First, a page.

Monthly Archives: April 2014

A bad Christian on Easter

I’m a bad Christian, I guess.

I mean here it is, Easter. The day when Jesus rose from the dead and broke the back of sin forever and made it so we could approach God because through the resurrection of his son our sins are wiped clean. Our debt is paid–literally. Apparently, when Jesus said “It is finished,” what he meant was all accounts were settled, paid in full.

What better day to be joyous? I mean, if you believe all this stuff how could you not be jumping up and down today because it’s the most wonderful day of the entire year?

The answer is, I dunno. I’m just not. Maybe it’s because I’m a Mets fan.

There’s a guy I used to listen to–a guy who is big on Jesus coming with soft footsteps and doing what he did so I could come in front of God and claim that eternal life where there aren’t any more tears. Most of what he said I liked a lot.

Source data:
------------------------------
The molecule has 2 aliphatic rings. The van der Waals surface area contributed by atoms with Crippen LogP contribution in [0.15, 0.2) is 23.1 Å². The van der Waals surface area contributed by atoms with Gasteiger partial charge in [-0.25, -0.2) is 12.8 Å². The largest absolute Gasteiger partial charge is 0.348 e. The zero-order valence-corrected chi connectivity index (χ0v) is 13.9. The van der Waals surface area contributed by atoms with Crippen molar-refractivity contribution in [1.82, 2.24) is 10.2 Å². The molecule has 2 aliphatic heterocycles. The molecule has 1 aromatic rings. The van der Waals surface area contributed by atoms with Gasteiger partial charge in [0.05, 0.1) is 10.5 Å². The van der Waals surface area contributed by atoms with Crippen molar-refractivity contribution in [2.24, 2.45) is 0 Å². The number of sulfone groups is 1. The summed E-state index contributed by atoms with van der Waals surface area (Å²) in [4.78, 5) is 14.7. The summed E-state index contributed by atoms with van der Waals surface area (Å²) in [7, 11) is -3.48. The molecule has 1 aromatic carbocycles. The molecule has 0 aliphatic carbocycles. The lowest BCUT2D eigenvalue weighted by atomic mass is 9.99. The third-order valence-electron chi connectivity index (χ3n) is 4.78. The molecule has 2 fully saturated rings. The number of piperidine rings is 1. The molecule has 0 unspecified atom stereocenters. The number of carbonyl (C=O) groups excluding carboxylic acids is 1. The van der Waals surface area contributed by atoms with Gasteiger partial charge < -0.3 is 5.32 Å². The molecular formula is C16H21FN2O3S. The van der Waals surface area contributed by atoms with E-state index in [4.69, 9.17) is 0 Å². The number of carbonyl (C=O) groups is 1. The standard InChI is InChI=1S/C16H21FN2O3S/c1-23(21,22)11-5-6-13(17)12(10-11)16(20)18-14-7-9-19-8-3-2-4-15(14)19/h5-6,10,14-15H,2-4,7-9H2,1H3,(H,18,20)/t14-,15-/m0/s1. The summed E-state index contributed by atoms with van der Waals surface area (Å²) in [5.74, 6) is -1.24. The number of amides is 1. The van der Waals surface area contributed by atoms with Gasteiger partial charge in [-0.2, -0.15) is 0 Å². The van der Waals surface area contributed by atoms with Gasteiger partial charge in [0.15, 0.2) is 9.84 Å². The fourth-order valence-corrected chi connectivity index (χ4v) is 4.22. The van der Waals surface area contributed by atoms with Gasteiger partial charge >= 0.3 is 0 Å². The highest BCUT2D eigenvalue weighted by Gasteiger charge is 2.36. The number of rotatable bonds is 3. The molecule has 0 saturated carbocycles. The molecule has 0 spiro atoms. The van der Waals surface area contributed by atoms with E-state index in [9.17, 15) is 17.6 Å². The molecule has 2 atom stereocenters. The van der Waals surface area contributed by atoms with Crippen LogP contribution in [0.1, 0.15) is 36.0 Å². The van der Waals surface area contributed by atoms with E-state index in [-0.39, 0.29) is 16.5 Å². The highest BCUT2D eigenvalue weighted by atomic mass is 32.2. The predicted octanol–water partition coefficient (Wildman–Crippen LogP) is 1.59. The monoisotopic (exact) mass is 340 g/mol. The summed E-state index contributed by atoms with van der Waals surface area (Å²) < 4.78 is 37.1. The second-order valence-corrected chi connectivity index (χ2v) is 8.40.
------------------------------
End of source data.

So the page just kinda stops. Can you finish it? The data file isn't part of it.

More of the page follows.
Except for when he said it’s inappropriate to be sad in the presence of a loving God. It’s inappropriate to be downcast in the presence of a loving God. It’s inappropriate to be depressed in the presence of a loving God.

And yet…

A couple years ago, it came out that Mother Theresa lived a life of extreme doubt, that her faith often seemed stale and hollow to her. That God often seemed distant. This is Mother Theresa–a soon-t0-be-saint. She’s like Wonder Woman to God, which would make me Cliff Clavin.


The answer to coming depressed, or downcast, or sad in front of God is that it’s what I am. I mean, I could put on a nice show and act happy. I could mainline Pharrell for a few days and be like a room without a roof. I could paint over the gray exterior of my soul with bright vibrant colors and pretend I’m jovial Guy Smiley.

You have to be happy to wear that in public.

But don’t you think he knows?

So I am what I am–probably a bad Christian. And I guess that’s what faith is all about–knowing that even when you’re a bad Christian, you aren’t beyond God’s love.